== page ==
I wish that more did. Some with better funding than ourselves seem to commit a lot of their resources to projects which have a short-term nature. A lot goes on buildings, accommodation, and so forth. Also on relief projects, which is good in itself, but sad when it is at the expense of good evangelistic work. We can see from the historical way in which God has worked through Christian literature in our own countries, that this is clearly an essential tool for teaching believers and spreading the gospel. For example, when anarchy broke out in Albania early this year, most missionaries were forced to evacuate, and many of these young Albanian Christians were left without missionaries or pastors. In a situation like that, you really want to be able to leave them with something, like good Christian literature, to feed their souls.

Shaun, what’s it been like for you, living in Albania these last five years?

When I first went out there, the first time I had ever lived outside my own country, U.K., it was like a jump in the deep end for me. God’s really been working in my own life during this time, and I now speak (and am able to preach) fluently in the Albanian language. It’s just exciting to be there and to see what God’s doing.

What about the recent anarchy in Albania?

If you look at God’s dealings with nations in the Old Testament, I think He still works that way. There are national sins of which Albania is guilty, and I think that there is an element of judgment in all this. However, in the midst of seeming hopelessness, the recent troubles have created a real openness to the gospel among the Albanian people. They see their country self-destructing, and they’re asking the question, ‘Why?’ We’ve had great opportunities to preach the gospel and to present to the Albanians the fact that they’ve turned their back on God, and that these are the consequences. And, of course, the Creation message is all part of that.

When presenting the gospel to Albanian people who have been shut off from hearing the Word of God for many, many years, can you immediately start preaching about sin and Jesus or do you have to start back in the book of Genesis so they’ll understand these things?

We’ve found that you really have to go back to basics to reach these people with the gospel. Back to the Old Testament—to Genesis, the Fall, and the Law. Unless you’re able to give them that foundation, then people are not able to understand what you’re saying. We’ve had experiences of missionaries speaking to Albanians and talking to them about Christ, and Albanians have answered and said, “Why did Jesus die for me? What does that mean? Why did he need to do that?’ And so you see that gap in understanding—most Albanians hardly know anything about what the Bible teaches, so we feel we need to give them, from the very basic building blocks upwards, the truth of the Christian message. If you tell them Genesis is not to be taken literally, then you are shooting yourself in the foot, and who’s going to believe the gospel?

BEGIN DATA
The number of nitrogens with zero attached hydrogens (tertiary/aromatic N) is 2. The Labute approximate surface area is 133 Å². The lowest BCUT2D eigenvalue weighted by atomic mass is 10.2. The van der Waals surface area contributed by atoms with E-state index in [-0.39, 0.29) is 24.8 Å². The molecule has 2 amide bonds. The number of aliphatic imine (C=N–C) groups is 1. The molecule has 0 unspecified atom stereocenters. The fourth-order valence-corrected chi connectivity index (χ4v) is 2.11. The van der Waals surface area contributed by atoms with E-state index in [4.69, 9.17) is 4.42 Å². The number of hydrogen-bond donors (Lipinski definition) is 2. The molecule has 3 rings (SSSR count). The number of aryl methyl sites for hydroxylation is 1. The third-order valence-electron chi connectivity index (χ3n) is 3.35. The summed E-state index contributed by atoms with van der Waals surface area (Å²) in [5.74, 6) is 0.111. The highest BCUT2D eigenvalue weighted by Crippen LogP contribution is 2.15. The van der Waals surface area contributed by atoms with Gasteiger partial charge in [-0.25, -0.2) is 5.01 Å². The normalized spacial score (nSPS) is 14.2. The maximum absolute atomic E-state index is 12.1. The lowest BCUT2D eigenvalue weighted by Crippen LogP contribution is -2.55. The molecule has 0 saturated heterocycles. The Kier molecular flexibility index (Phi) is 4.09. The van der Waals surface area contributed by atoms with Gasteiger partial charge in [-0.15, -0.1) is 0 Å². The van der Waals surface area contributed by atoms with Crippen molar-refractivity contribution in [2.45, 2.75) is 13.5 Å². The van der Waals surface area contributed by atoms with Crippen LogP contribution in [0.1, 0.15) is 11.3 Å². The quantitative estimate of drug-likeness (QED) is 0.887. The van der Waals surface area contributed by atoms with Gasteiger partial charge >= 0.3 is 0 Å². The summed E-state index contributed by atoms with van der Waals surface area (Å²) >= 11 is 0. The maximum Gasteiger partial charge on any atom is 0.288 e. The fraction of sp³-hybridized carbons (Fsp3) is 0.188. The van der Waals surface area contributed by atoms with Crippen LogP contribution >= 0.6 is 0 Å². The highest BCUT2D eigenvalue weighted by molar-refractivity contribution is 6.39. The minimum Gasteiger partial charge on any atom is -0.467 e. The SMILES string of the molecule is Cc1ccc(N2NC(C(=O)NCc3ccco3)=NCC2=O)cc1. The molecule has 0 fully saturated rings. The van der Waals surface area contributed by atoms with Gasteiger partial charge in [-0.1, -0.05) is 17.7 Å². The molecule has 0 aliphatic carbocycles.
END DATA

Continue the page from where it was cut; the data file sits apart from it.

The same sort of thing is happening in countries like England, isn’t it, where whole generations are coming through an education system basically devoid of the knowledge of God?

I think Albania is a real warning to the rest of the world that if you fight against the basic fundamental truths of Christianity, you’re going to destroy your society. If you sow atheism, you’ll reap anarchy. And that’s as true for England as it is for America or Albania.

The younger generations in the West increasingly lack understanding of the basics, the foundations of Christian morality. What about in Albania?

It’s fascinating to see the way in which the dogma of Communism, evolution, and Marxism, for 50 years replaced the idea of Creation and of God. It’s incredible that many of the values that they had during the Communist era were Christian values. Albania was traditionally a conservative society with conservative morals and values. The reason for holding these morals and values, which were upheld through fear, was a humanistic dogma. Therefore as soon as Communism collapsed, it left a vacuum in society, and there was no background Creation foundation to replace this Marxist one.

So you’ve seen the values of people change during the last few years?

Incredibly. We know, of course, that their hearts were already like that anyway, but the way that people are behaving–their habits–have changed, especially the young—from one extreme to the other. Why? Because they’ve got no logical foundation for ethics, and certainly not for understanding and receiving the gospel. That’s why getting these foundational materials to them is so vital.

Shaun, thanks very much.